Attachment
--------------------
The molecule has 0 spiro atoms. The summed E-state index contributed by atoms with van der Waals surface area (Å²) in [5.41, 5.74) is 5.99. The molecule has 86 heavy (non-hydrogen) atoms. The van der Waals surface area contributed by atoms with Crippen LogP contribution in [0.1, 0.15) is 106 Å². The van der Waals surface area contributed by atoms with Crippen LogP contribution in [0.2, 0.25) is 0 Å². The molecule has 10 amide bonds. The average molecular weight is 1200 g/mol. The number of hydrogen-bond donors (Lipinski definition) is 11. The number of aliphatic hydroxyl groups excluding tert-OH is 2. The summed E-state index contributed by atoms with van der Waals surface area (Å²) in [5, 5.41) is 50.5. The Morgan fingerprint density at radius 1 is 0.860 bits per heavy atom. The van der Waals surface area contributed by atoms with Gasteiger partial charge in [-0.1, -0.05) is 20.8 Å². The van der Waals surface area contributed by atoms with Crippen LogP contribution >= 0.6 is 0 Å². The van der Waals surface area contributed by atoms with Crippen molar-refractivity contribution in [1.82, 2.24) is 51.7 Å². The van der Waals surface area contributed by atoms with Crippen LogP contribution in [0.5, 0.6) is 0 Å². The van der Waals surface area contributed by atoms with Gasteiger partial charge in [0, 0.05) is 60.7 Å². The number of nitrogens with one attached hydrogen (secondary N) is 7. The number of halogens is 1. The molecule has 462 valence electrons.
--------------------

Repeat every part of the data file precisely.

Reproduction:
The molecule has 0 spiro atoms. The summed E-state index contributed by atoms with van der Waals surface area (Å²) in [5.41, 5.74) is 5.99. The molecule has 86 heavy (non-hydrogen) atoms. The van der Waals surface area contributed by atoms with Crippen LogP contribution in [0.1, 0.15) is 106 Å². The van der Waals surface area contributed by atoms with Crippen LogP contribution in [0.2, 0.25) is 0 Å². The molecule has 10 amide bonds. The average molecular weight is 1200 g/mol. The number of hydrogen-bond donors (Lipinski definition) is 11. The number of aliphatic hydroxyl groups excluding tert-OH is 2. The summed E-state index contributed by atoms with van der Waals surface area (Å²) in [5, 5.41) is 50.5. The Morgan fingerprint density at radius 1 is 0.860 bits per heavy atom. The van der Waals surface area contributed by atoms with Gasteiger partial charge in [-0.1, -0.05) is 20.8 Å². The van der Waals surface area contributed by atoms with Crippen LogP contribution >= 0.6 is 0 Å². The van der Waals surface area contributed by atoms with Crippen molar-refractivity contribution in [1.82, 2.24) is 51.7 Å². The van der Waals surface area contributed by atoms with Crippen LogP contribution in [0.5, 0.6) is 0 Å². The van der Waals surface area contributed by atoms with Gasteiger partial charge in [0, 0.05) is 60.7 Å². The number of nitrogens with one attached hydrogen (secondary N) is 7. The number of halogens is 1. The molecule has 462 valence electrons.